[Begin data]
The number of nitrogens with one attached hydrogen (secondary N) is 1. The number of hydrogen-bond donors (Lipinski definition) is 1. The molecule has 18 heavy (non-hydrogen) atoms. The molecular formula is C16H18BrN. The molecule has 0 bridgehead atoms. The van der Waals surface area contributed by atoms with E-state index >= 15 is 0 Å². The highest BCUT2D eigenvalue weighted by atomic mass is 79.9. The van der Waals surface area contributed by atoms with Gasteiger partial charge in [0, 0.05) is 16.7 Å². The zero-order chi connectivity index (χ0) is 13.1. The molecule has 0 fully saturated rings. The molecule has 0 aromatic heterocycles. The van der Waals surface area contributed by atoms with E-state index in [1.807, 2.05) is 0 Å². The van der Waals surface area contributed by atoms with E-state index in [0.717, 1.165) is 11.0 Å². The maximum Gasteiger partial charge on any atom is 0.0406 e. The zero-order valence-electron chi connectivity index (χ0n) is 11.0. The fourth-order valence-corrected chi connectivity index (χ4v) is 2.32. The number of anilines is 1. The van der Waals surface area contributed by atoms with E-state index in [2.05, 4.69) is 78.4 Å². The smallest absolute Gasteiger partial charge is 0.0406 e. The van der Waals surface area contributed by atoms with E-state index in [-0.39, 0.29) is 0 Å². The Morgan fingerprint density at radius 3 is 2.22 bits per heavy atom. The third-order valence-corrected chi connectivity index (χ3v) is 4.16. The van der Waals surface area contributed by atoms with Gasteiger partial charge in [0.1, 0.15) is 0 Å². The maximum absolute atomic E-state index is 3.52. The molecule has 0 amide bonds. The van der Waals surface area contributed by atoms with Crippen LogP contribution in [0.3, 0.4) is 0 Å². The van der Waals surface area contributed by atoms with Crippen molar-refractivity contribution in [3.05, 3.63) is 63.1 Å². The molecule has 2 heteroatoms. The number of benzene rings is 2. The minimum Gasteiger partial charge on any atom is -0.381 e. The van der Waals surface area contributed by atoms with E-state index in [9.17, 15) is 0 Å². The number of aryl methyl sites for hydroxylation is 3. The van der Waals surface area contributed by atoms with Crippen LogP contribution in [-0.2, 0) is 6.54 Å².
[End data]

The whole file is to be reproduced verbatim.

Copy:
The number of nitrogens with one attached hydrogen (secondary N) is 1. The number of hydrogen-bond donors (Lipinski definition) is 1. The molecule has 18 heavy (non-hydrogen) atoms. The molecular formula is C16H18BrN. The molecule has 0 bridgehead atoms. The van der Waals surface area contributed by atoms with E-state index >= 15 is 0 Å². The highest BCUT2D eigenvalue weighted by atomic mass is 79.9. The van der Waals surface area contributed by atoms with Gasteiger partial charge in [0, 0.05) is 16.7 Å². The zero-order chi connectivity index (χ0) is 13.1. The molecule has 0 fully saturated rings. The molecule has 0 aromatic heterocycles. The van der Waals surface area contributed by atoms with E-state index in [1.807, 2.05) is 0 Å². The van der Waals surface area contributed by atoms with E-state index in [0.717, 1.165) is 11.0 Å². The maximum Gasteiger partial charge on any atom is 0.0406 e. The zero-order valence-electron chi connectivity index (χ0n) is 11.0. The fourth-order valence-corrected chi connectivity index (χ4v) is 2.32. The number of anilines is 1. The van der Waals surface area contributed by atoms with E-state index in [2.05, 4.69) is 78.4 Å². The smallest absolute Gasteiger partial charge is 0.0406 e. The van der Waals surface area contributed by atoms with E-state index in [-0.39, 0.29) is 0 Å². The Morgan fingerprint density at radius 3 is 2.22 bits per heavy atom. The third-order valence-corrected chi connectivity index (χ3v) is 4.16. The van der Waals surface area contributed by atoms with Gasteiger partial charge in [0.1, 0.15) is 0 Å². The maximum absolute atomic E-state index is 3.52. The molecule has 0 amide bonds. The van der Waals surface area contributed by atoms with Crippen LogP contribution in [0.3, 0.4) is 0 Å². The van der Waals surface area contributed by atoms with Crippen molar-refractivity contribution in [3.05, 3.63) is 63.1 Å². The molecule has 2 heteroatoms. The number of benzene rings is 2. The minimum Gasteiger partial charge on any atom is -0.381 e. The van der Waals surface area contributed by atoms with E-state index in [9.17, 15) is 0 Å². The number of aryl methyl sites for hydroxylation is 3. The van der Waals surface area contributed by atoms with Crippen LogP contribution in [-0.2, 0) is 6.54 Å².